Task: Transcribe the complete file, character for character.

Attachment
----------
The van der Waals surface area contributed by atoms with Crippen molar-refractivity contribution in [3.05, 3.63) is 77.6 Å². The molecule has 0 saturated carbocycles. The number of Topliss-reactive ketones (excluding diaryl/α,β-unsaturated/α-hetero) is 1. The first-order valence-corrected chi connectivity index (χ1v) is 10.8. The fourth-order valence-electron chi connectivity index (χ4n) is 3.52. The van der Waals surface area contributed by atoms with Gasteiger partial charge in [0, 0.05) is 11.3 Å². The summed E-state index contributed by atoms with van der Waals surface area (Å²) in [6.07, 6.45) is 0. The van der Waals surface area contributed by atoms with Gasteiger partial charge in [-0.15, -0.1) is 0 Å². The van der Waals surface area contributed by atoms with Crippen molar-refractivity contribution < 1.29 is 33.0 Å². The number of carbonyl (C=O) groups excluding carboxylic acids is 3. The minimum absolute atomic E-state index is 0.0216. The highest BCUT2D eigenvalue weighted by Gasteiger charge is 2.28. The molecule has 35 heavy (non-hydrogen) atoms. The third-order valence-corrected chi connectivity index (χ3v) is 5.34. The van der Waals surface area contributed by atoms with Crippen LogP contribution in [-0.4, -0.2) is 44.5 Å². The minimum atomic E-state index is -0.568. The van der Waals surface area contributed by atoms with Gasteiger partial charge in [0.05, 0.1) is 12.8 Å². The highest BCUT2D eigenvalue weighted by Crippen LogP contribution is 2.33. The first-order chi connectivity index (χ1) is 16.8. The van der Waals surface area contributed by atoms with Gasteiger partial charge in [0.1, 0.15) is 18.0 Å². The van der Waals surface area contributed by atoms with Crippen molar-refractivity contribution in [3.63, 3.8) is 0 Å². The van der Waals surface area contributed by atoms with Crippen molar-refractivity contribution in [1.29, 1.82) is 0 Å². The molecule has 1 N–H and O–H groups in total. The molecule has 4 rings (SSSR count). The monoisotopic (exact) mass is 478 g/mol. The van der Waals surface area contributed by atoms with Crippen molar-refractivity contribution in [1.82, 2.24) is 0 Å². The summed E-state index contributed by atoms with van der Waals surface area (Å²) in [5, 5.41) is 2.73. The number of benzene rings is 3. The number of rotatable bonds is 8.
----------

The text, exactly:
The van der Waals surface area contributed by atoms with Crippen molar-refractivity contribution in [3.05, 3.63) is 77.6 Å². The molecule has 0 saturated carbocycles. The number of Topliss-reactive ketones (excluding diaryl/α,β-unsaturated/α-hetero) is 1. The first-order valence-corrected chi connectivity index (χ1v) is 10.8. The fourth-order valence-electron chi connectivity index (χ4n) is 3.52. The van der Waals surface area contributed by atoms with Gasteiger partial charge in [0, 0.05) is 11.3 Å². The summed E-state index contributed by atoms with van der Waals surface area (Å²) in [6.07, 6.45) is 0. The van der Waals surface area contributed by atoms with Gasteiger partial charge in [-0.15, -0.1) is 0 Å². The van der Waals surface area contributed by atoms with Crippen molar-refractivity contribution < 1.29 is 33.0 Å². The number of carbonyl (C=O) groups excluding carboxylic acids is 3. The minimum absolute atomic E-state index is 0.0216. The highest BCUT2D eigenvalue weighted by Gasteiger charge is 2.28. The molecule has 35 heavy (non-hydrogen) atoms. The third-order valence-corrected chi connectivity index (χ3v) is 5.34. The van der Waals surface area contributed by atoms with Crippen LogP contribution in [-0.4, -0.2) is 44.5 Å². The minimum atomic E-state index is -0.568. The van der Waals surface area contributed by atoms with Gasteiger partial charge in [0.05, 0.1) is 12.8 Å². The highest BCUT2D eigenvalue weighted by Crippen LogP contribution is 2.33. The first-order chi connectivity index (χ1) is 16.8. The van der Waals surface area contributed by atoms with Gasteiger partial charge in [0.1, 0.15) is 18.0 Å². The van der Waals surface area contributed by atoms with Crippen molar-refractivity contribution in [3.63, 3.8) is 0 Å². The van der Waals surface area contributed by atoms with Crippen molar-refractivity contribution in [1.29, 1.82) is 0 Å². The molecule has 1 N–H and O–H groups in total. The molecule has 4 rings (SSSR count). The monoisotopic (exact) mass is 478 g/mol. The van der Waals surface area contributed by atoms with Crippen molar-refractivity contribution in [1.82, 2.24) is 0 Å². The summed E-state index contributed by atoms with van der Waals surface area (Å²) in [5, 5.41) is 2.73. The number of benzene rings is 3. The number of rotatable bonds is 8.